For strength, I devised an exercise routine that eliminated my Achilles and focused on my upper body and core strength, doing pushups, planks, Russian twists, inch worms and every ab exercise under the sun. Since jumping and running were out of the picture at first, I worked on more static leg exercises like holding lunges that worked my quads. The other important element was to work on my aerobic endurance, so that when I did start to get back into running, I wouldn’t be sucking major wind. I mimicked whatever track workout would have been prescribed and did it on the stationary bike. If I was scheduled to do 6 x 400M intervals on the track to train for a 5k, I would mimic that on the bike to keep my heart strong and work towards my same fitness goals. Focus on what you CAN do, not what you can’t do. I kept seeing a guy my age and with a similar injury at the gym who was trying to work just his left leg while the other was in a boot and getting very frustrated. Definitely do the exercises that your PT prescribes, but then instead of getting upset about what you can’t do, seize the opportunity to work on making your weakness into new strengths.
I took my “recovery” time to switch up my regular, stale routine and try out new activities that I either hadn’t tried before or hadn’t done in a while. I tried spinning for the second time ever and found it a tremendous way to get your heart rate up and work those legs. I started taking upper body strength classes that I used to enjoy, but had abandoned in favor of focusing on running. I got back into boxing and tried a new muay thai strength conditioning class.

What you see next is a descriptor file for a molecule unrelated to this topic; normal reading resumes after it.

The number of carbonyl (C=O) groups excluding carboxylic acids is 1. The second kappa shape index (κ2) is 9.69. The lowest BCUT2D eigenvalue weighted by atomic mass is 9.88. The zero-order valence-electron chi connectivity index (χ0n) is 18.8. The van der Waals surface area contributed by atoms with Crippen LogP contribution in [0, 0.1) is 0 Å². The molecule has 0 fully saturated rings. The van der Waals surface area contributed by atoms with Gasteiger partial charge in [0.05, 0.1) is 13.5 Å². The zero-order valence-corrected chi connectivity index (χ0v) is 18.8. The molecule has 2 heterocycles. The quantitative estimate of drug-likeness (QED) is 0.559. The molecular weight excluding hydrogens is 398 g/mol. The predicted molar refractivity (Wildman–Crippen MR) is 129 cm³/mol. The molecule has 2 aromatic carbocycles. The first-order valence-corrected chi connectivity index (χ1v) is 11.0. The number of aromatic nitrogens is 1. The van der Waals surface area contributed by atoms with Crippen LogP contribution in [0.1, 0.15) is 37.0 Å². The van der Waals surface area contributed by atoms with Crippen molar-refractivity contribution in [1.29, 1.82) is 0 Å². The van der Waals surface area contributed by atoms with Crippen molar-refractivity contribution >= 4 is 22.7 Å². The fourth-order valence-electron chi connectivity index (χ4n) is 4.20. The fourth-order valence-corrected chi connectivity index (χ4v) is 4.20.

And don’t shy away from going to your favorite (or new) group exercise classes! Talk to the instructor beforehand about your injury and they will be happy to give you modifications to the exercises so that you don’t get hurt. And if fitness is an important part of your social life, don’t be afraid to still hang out with the group even if you can’t participate (if you’re part of a running club, for example). Go set up a water station to support your running club’s weekend long run or organize a happy hour, so you don’t feel isolated and sad. Other athletes will have tips for recovery and anecdotes from their own injuries that will motivate you to hang in there.
Did you learn any lessons or experience any personal growth as a result of having to cope with your injury?
Absolutely. The number one lesson is to go see a doctor when you first get injured. I always delay it and only leads to either your misdiagnosing yourself or prolonging or even worsening the injury. The number two lesson is to have a good attitude. Give yourself a few days to be upset and frustrated and mope around in a sea of chocolate and sadness, it’s only natural if you’re competitive and driven. But after that, pull it together and tell yourself ”no more whining!’ It is counter productive and undoubtedly annoying to your friends and family. You’ve got to seize this as an opportunity to build new strengths, get creative, try new things, meet new people and even get some rest and focus on your non-fitness activities. It’s also a tremendous exercise in patience as well as a means of appreciating the gifts you once had and will over time have again. As Winston Churchill once said, “Never let a crisis go to waste.” It’s an opportunity to do things you think you could not do before. That’s true in life, and it’s true with injuries. Sometimes you get knocked down – and you have the choice – you can either let it break your spirit or you can use it as an opportunity to get stronger and wiser. Be a role model! People will look to your enthusiasm and persistence in hard times and realize that they can do more than they might think, whether it be with an injury or age or another type of adversity. An injury is the best reminder that with time and care and patience, things do heal.